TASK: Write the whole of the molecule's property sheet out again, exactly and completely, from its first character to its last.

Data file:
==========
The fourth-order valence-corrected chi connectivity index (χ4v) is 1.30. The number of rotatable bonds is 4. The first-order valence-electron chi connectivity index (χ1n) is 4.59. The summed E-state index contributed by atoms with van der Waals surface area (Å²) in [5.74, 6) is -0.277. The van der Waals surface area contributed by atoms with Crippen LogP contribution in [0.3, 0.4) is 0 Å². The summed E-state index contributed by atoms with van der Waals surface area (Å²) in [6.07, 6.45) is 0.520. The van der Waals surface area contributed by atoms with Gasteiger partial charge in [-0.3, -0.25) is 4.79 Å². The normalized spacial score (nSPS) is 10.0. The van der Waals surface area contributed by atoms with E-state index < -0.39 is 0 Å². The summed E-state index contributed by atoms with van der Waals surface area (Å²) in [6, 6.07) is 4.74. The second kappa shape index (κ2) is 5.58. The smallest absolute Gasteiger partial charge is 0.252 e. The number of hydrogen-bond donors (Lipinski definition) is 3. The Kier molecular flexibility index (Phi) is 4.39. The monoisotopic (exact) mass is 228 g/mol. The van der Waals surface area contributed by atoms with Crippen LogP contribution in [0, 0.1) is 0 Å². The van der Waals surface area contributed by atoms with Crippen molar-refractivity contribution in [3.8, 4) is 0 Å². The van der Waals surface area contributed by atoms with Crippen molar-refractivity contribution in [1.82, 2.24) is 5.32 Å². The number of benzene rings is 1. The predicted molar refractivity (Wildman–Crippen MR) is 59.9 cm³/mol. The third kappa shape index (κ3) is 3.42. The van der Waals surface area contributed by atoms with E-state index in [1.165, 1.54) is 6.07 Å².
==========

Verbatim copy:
The fourth-order valence-corrected chi connectivity index (χ4v) is 1.30. The number of rotatable bonds is 4. The first-order valence-electron chi connectivity index (χ1n) is 4.59. The summed E-state index contributed by atoms with van der Waals surface area (Å²) in [5.74, 6) is -0.277. The van der Waals surface area contributed by atoms with Crippen LogP contribution in [0.3, 0.4) is 0 Å². The summed E-state index contributed by atoms with van der Waals surface area (Å²) in [6.07, 6.45) is 0.520. The van der Waals surface area contributed by atoms with Gasteiger partial charge in [-0.3, -0.25) is 4.79 Å². The normalized spacial score (nSPS) is 10.0. The van der Waals surface area contributed by atoms with E-state index < -0.39 is 0 Å². The summed E-state index contributed by atoms with van der Waals surface area (Å²) in [6, 6.07) is 4.74. The second kappa shape index (κ2) is 5.58. The smallest absolute Gasteiger partial charge is 0.252 e. The number of hydrogen-bond donors (Lipinski definition) is 3. The Kier molecular flexibility index (Phi) is 4.39. The monoisotopic (exact) mass is 228 g/mol. The van der Waals surface area contributed by atoms with Crippen LogP contribution in [0, 0.1) is 0 Å². The van der Waals surface area contributed by atoms with Crippen molar-refractivity contribution in [3.8, 4) is 0 Å². The van der Waals surface area contributed by atoms with Crippen molar-refractivity contribution in [1.82, 2.24) is 5.32 Å². The number of benzene rings is 1. The predicted molar refractivity (Wildman–Crippen MR) is 59.9 cm³/mol. The third kappa shape index (κ3) is 3.42. The van der Waals surface area contributed by atoms with E-state index in [1.165, 1.54) is 6.07 Å².